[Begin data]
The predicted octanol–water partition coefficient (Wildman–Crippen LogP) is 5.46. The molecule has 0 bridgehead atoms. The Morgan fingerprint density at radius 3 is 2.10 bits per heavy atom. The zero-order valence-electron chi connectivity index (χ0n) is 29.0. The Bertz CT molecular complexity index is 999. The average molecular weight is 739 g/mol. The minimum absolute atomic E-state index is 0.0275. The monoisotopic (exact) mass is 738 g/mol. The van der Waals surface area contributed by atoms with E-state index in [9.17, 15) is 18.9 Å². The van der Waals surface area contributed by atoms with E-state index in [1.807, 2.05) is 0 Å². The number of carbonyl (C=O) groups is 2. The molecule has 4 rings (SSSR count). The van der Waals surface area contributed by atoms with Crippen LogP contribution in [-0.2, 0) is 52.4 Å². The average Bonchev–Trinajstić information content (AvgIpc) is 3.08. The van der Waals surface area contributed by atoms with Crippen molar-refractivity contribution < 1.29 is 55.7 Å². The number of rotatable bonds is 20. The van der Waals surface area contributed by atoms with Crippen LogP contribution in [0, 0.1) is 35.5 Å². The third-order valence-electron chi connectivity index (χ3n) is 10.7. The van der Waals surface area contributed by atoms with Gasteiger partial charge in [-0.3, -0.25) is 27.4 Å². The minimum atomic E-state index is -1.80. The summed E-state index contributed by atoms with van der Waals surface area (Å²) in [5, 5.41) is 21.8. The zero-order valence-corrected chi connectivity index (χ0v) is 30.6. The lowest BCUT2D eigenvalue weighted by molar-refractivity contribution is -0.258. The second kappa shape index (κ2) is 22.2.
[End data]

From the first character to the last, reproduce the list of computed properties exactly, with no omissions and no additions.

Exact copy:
The predicted octanol–water partition coefficient (Wildman–Crippen LogP) is 5.46. The molecule has 0 bridgehead atoms. The Morgan fingerprint density at radius 3 is 2.10 bits per heavy atom. The zero-order valence-electron chi connectivity index (χ0n) is 29.0. The Bertz CT molecular complexity index is 999. The average molecular weight is 739 g/mol. The minimum absolute atomic E-state index is 0.0275. The monoisotopic (exact) mass is 738 g/mol. The van der Waals surface area contributed by atoms with E-state index in [9.17, 15) is 18.9 Å². The van der Waals surface area contributed by atoms with E-state index in [1.807, 2.05) is 0 Å². The number of carbonyl (C=O) groups is 2. The molecule has 4 rings (SSSR count). The van der Waals surface area contributed by atoms with Crippen LogP contribution in [-0.2, 0) is 52.4 Å². The average Bonchev–Trinajstić information content (AvgIpc) is 3.08. The van der Waals surface area contributed by atoms with Crippen molar-refractivity contribution < 1.29 is 55.7 Å². The number of rotatable bonds is 20. The van der Waals surface area contributed by atoms with Crippen LogP contribution in [0, 0.1) is 35.5 Å². The third-order valence-electron chi connectivity index (χ3n) is 10.7. The van der Waals surface area contributed by atoms with Gasteiger partial charge in [-0.3, -0.25) is 27.4 Å². The minimum atomic E-state index is -1.80. The summed E-state index contributed by atoms with van der Waals surface area (Å²) in [5, 5.41) is 21.8. The zero-order valence-corrected chi connectivity index (χ0v) is 30.6. The lowest BCUT2D eigenvalue weighted by molar-refractivity contribution is -0.258. The second kappa shape index (κ2) is 22.2.